Power Automate: A new tool in the RPA landscape
The RPA tool market is the fastest growing and most competitive market in enterprise software. Microsoft has recently proved this by updating and rebranding its Flow package at their Ignite 2019 event. Flow is now called Power Automate, as it has finally added true RPA features. That's why I took my time to download and test this new version.
Power Automate is an attempt by Microsoft to automate data collection, notification and communication through simple workflows and connectors. One could think of Microsoft Flow as a popular mobile/web app IFTTT (IF This Then That) for the (Microsoft) business user. The tool has a huge amount of very practical and simple connectors for everything from Microsoft apps to Twitter, Salesforce, JIRA and MailChimp. These connectors are also available in frequently used templates accompanied with an AI builder. For example, the tool can be activated by a new file, manipulate files from a SharePoint location, use some business logic (using functions such as 'Apply to each', 'Do until', 'if' and 'Switch') to classify them and send specific emails. This was an excellent way to automate processes that do not require UI automation. However, in reality, many flows have to be automated through the application's user interface.
The current version of Power Automate has now added a 'UI flows' preview to its online designer app resulting in an RPA tool. After a few fairly quick installs (two Chrome extensions and one background desktop app), I was able to start my first automation in the renewed tool.
My first Power Automate automations
The designer studio works in the browser, there is no desktop app. You have to choose between web automation (latest Chrome or Edge needed) or desktop automation where Windows 10 is required.
To my surprise, the web automation component launches Selenium IDE (an open-source tool that is mainly used as web application test automation software). The tool allows you to create a workflow through a recording function (similar to the UiPath recorder function) with the ability to modify the selectors (unique identifiers) of the UI elements you are communicating with, but the possibilities seem limited at first sight.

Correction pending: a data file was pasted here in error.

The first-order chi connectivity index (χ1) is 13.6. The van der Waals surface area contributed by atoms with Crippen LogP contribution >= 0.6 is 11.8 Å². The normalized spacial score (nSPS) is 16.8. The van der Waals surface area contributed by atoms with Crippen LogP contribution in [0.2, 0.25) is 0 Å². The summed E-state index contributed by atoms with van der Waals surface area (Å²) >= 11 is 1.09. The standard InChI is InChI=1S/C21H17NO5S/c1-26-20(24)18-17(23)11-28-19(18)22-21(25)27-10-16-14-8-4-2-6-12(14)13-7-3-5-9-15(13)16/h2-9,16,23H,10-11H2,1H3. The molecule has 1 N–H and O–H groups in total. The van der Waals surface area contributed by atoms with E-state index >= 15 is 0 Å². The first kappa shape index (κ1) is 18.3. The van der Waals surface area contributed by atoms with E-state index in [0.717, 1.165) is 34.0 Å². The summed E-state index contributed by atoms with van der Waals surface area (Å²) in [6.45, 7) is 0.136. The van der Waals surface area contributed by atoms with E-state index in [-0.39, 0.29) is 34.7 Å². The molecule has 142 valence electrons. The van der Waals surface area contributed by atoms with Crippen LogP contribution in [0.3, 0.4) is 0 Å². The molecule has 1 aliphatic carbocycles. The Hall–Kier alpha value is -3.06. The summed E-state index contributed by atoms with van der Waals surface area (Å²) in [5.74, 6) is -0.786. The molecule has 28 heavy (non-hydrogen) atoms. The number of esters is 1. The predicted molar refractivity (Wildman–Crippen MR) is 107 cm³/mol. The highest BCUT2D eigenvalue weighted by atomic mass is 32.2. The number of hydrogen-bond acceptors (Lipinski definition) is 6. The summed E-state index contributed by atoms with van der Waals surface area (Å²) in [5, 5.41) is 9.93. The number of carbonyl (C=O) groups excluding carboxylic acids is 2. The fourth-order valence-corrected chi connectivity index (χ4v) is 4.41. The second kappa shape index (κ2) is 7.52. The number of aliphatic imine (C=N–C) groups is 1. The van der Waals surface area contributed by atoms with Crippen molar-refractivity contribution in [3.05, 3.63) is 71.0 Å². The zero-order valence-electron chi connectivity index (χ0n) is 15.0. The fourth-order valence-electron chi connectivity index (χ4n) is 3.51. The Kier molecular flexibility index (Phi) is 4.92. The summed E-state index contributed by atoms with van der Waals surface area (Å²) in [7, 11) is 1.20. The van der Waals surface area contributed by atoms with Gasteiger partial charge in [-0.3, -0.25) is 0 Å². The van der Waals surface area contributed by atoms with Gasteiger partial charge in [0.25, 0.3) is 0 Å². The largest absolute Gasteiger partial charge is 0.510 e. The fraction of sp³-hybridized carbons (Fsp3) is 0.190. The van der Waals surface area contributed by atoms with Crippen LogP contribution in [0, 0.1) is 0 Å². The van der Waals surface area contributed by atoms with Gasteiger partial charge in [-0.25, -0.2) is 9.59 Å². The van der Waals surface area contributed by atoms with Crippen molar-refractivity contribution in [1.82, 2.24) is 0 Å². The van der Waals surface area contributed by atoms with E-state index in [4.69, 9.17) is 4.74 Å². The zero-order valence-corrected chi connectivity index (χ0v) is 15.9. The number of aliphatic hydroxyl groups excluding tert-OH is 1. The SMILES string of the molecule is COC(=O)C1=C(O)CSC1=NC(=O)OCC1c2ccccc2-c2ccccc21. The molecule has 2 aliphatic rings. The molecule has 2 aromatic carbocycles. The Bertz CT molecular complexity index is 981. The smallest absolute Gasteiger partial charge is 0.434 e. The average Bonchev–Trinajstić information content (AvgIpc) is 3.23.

The screenshot below shows the Selenium IDE with a workflow that opens Chrome on Google; it types 'Power Automate' to the Google Search field and clicks the search button. My recording worked perfectly when it was tested, however, I was a bit disapointed in its flexibility. For example, I couldn't find any way to use variables, edit my selectors, change the order of my workflow or add activities to the recorded variables. When saving the Selenium flow, there are no further editing options in Power Automate.
The desktop part of Power Automate UI Flows certainly looks better than the web part (Selenium). Visually it has a better look than Automation Anywhere, Blue Prism and in some ways UiPath. It uses Microsoft 'UI Fabric' standards in a more advanced way than other tools. This makes you feel comfortable designing your workflow.
The Desktop Automation component requires you to set up the input of your processes and then define your process steps.
For the example below, I opened my Outlook Inbox, performed some 'clicks' at random, landed in a New Mail Message window, wrote one of my inputs in the 'To' field and read the name in the footer of my mail.
After using the recorder, I could edit the activities (add comments, change name, …). However, it did not allow me to change the selector in a fast and user-friendly way. There was also the possibility to manually add activities, although the choices were limited.
I tried several applications but could only get real Microsoft applications to work. Other applications like Slack or Spotify did not respond to the recorder.
I think it's great that Microsoft is taking the right steps in the RPA landscape. Users of the Flow app will certainly benefit from the new name Power Automate. Power Automate is undoubtedly one of the best at creating workflows using connectors, but it would be quite a job to call it a true RPA competitor (UiPath, Blue Prism or Automation Anywhere). Some of the fundamental things I miss in the current version are:
· Making flows without the recorder
· Error and exception handling
· Ability to flexibly edit selectors
· Interaction with all kinds of desktop applications (not just Microsoft)
Readers should keep in mind that this is just a preview. I am excited to see what Microsoft will bring in the following months, but for now, it seems like a good solution for simple automation needs that transcend connectors with other apps.
What do you think about the introduction of Microsoft in the market? Do not hesitate to share your impression of the application and its possibilities. Reach out if you want to know more about intelligent automation tools, their (dis)advantages and their implementation at your company!